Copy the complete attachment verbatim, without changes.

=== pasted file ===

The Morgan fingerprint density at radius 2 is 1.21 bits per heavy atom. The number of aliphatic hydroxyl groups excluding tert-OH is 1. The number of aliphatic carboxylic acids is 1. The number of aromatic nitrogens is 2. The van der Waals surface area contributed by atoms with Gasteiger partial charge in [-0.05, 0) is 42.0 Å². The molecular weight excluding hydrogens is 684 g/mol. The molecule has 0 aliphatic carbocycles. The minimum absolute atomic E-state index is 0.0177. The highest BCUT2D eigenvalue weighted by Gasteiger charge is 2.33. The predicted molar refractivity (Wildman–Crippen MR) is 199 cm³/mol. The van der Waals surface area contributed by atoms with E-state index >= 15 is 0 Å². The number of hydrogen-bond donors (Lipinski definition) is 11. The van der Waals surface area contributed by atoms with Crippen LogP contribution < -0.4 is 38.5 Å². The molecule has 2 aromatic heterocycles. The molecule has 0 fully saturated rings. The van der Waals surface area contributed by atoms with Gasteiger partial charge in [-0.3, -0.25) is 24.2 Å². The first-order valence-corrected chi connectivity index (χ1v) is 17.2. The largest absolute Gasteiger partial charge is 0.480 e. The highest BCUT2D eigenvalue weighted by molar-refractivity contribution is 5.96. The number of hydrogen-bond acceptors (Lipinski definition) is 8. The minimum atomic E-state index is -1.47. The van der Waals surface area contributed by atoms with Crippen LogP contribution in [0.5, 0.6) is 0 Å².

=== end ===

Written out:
The Morgan fingerprint density at radius 2 is 1.21 bits per heavy atom. The number of aliphatic hydroxyl groups excluding tert-OH is 1. The number of aliphatic carboxylic acids is 1. The number of aromatic nitrogens is 2. The van der Waals surface area contributed by atoms with Gasteiger partial charge in [-0.05, 0) is 42.0 Å². The molecular weight excluding hydrogens is 684 g/mol. The molecule has 0 aliphatic carbocycles. The minimum absolute atomic E-state index is 0.0177. The highest BCUT2D eigenvalue weighted by Gasteiger charge is 2.33. The predicted molar refractivity (Wildman–Crippen MR) is 199 cm³/mol. The van der Waals surface area contributed by atoms with E-state index >= 15 is 0 Å². The number of hydrogen-bond donors (Lipinski definition) is 11. The van der Waals surface area contributed by atoms with Crippen LogP contribution < -0.4 is 38.5 Å². The molecule has 2 aromatic heterocycles. The molecule has 0 fully saturated rings. The van der Waals surface area contributed by atoms with Gasteiger partial charge in [-0.3, -0.25) is 24.2 Å². The first-order valence-corrected chi connectivity index (χ1v) is 17.2. The largest absolute Gasteiger partial charge is 0.480 e. The highest BCUT2D eigenvalue weighted by molar-refractivity contribution is 5.96. The number of hydrogen-bond acceptors (Lipinski definition) is 8. The minimum atomic E-state index is -1.47. The van der Waals surface area contributed by atoms with Crippen LogP contribution in [0.5, 0.6) is 0 Å².